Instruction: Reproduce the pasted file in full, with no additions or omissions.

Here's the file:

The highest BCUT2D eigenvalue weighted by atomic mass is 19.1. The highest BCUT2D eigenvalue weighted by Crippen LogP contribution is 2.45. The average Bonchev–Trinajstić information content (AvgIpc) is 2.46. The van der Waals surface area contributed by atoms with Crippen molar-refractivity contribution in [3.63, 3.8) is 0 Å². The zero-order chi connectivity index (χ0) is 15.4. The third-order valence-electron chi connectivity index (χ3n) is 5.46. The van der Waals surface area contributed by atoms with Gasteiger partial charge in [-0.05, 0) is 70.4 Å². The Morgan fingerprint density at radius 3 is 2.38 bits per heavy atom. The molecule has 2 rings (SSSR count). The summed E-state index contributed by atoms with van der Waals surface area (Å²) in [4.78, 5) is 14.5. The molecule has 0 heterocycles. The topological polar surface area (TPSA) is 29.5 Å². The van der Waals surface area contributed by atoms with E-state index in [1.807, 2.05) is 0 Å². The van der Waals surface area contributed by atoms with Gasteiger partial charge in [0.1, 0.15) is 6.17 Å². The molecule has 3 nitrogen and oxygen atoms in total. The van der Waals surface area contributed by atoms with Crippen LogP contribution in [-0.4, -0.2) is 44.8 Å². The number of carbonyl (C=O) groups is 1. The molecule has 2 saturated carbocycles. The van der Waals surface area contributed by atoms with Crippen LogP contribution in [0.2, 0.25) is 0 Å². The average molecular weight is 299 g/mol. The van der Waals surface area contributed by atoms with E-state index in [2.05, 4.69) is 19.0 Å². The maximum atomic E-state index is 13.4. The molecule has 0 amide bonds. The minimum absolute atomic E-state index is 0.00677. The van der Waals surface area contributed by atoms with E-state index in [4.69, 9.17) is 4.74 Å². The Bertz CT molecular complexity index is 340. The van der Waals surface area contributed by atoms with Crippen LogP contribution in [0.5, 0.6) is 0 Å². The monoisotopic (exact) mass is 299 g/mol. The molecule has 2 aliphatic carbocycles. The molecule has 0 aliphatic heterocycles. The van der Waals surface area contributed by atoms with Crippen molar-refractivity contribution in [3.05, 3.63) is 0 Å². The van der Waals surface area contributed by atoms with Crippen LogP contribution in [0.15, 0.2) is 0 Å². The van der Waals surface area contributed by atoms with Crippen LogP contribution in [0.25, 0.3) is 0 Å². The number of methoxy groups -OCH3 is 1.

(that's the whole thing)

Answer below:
The highest BCUT2D eigenvalue weighted by atomic mass is 19.1. The highest BCUT2D eigenvalue weighted by Crippen LogP contribution is 2.45. The average Bonchev–Trinajstić information content (AvgIpc) is 2.46. The van der Waals surface area contributed by atoms with Crippen molar-refractivity contribution in [3.63, 3.8) is 0 Å². The zero-order chi connectivity index (χ0) is 15.4. The third-order valence-electron chi connectivity index (χ3n) is 5.46. The van der Waals surface area contributed by atoms with Gasteiger partial charge in [-0.05, 0) is 70.4 Å². The Morgan fingerprint density at radius 3 is 2.38 bits per heavy atom. The molecule has 2 rings (SSSR count). The summed E-state index contributed by atoms with van der Waals surface area (Å²) in [4.78, 5) is 14.5. The molecule has 0 heterocycles. The topological polar surface area (TPSA) is 29.5 Å². The van der Waals surface area contributed by atoms with E-state index in [1.807, 2.05) is 0 Å². The van der Waals surface area contributed by atoms with Gasteiger partial charge in [0.1, 0.15) is 6.17 Å². The molecule has 3 nitrogen and oxygen atoms in total. The van der Waals surface area contributed by atoms with Crippen LogP contribution in [-0.4, -0.2) is 44.8 Å². The number of carbonyl (C=O) groups is 1. The molecule has 2 saturated carbocycles. The van der Waals surface area contributed by atoms with Crippen LogP contribution in [0.2, 0.25) is 0 Å². The average molecular weight is 299 g/mol. The van der Waals surface area contributed by atoms with E-state index in [2.05, 4.69) is 19.0 Å². The maximum atomic E-state index is 13.4. The molecule has 0 amide bonds. The minimum absolute atomic E-state index is 0.00677. The van der Waals surface area contributed by atoms with E-state index in [4.69, 9.17) is 4.74 Å². The Bertz CT molecular complexity index is 340. The van der Waals surface area contributed by atoms with Crippen LogP contribution in [0.5, 0.6) is 0 Å². The monoisotopic (exact) mass is 299 g/mol. The molecule has 2 aliphatic carbocycles. The molecule has 0 aliphatic heterocycles. The van der Waals surface area contributed by atoms with Crippen molar-refractivity contribution in [3.05, 3.63) is 0 Å². The van der Waals surface area contributed by atoms with Crippen LogP contribution in [0.15, 0.2) is 0 Å². The van der Waals surface area contributed by atoms with Crippen LogP contribution in [0.25, 0.3) is 0 Å². The number of methoxy groups -OCH3 is 1.